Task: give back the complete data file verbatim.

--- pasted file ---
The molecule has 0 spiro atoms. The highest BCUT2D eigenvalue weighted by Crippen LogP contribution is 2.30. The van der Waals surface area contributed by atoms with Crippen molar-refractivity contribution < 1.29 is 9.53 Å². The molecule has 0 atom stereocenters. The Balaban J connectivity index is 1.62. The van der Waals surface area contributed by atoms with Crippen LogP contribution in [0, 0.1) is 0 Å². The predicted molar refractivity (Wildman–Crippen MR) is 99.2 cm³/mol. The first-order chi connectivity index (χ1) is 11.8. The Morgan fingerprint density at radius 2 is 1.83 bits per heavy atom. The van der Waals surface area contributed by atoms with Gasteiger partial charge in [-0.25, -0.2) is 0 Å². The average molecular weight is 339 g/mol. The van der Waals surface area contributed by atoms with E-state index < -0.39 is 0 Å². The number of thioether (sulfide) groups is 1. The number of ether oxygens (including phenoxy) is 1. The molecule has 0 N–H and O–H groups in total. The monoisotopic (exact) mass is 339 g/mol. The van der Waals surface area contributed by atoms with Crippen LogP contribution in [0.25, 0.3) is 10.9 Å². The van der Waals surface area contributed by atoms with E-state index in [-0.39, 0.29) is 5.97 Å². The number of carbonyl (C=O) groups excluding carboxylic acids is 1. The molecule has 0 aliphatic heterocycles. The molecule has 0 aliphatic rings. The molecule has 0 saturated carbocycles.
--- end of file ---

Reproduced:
The molecule has 0 spiro atoms. The highest BCUT2D eigenvalue weighted by Crippen LogP contribution is 2.30. The van der Waals surface area contributed by atoms with Crippen molar-refractivity contribution < 1.29 is 9.53 Å². The molecule has 0 atom stereocenters. The Balaban J connectivity index is 1.62. The van der Waals surface area contributed by atoms with Crippen LogP contribution in [0, 0.1) is 0 Å². The predicted molar refractivity (Wildman–Crippen MR) is 99.2 cm³/mol. The first-order chi connectivity index (χ1) is 11.8. The Morgan fingerprint density at radius 2 is 1.83 bits per heavy atom. The van der Waals surface area contributed by atoms with Gasteiger partial charge in [-0.25, -0.2) is 0 Å². The average molecular weight is 339 g/mol. The van der Waals surface area contributed by atoms with E-state index < -0.39 is 0 Å². The number of thioether (sulfide) groups is 1. The number of ether oxygens (including phenoxy) is 1. The molecule has 0 N–H and O–H groups in total. The monoisotopic (exact) mass is 339 g/mol. The van der Waals surface area contributed by atoms with Crippen LogP contribution in [0.25, 0.3) is 10.9 Å². The van der Waals surface area contributed by atoms with E-state index in [-0.39, 0.29) is 5.97 Å². The number of carbonyl (C=O) groups excluding carboxylic acids is 1. The molecule has 0 aliphatic heterocycles. The molecule has 0 aliphatic rings. The molecule has 0 saturated carbocycles.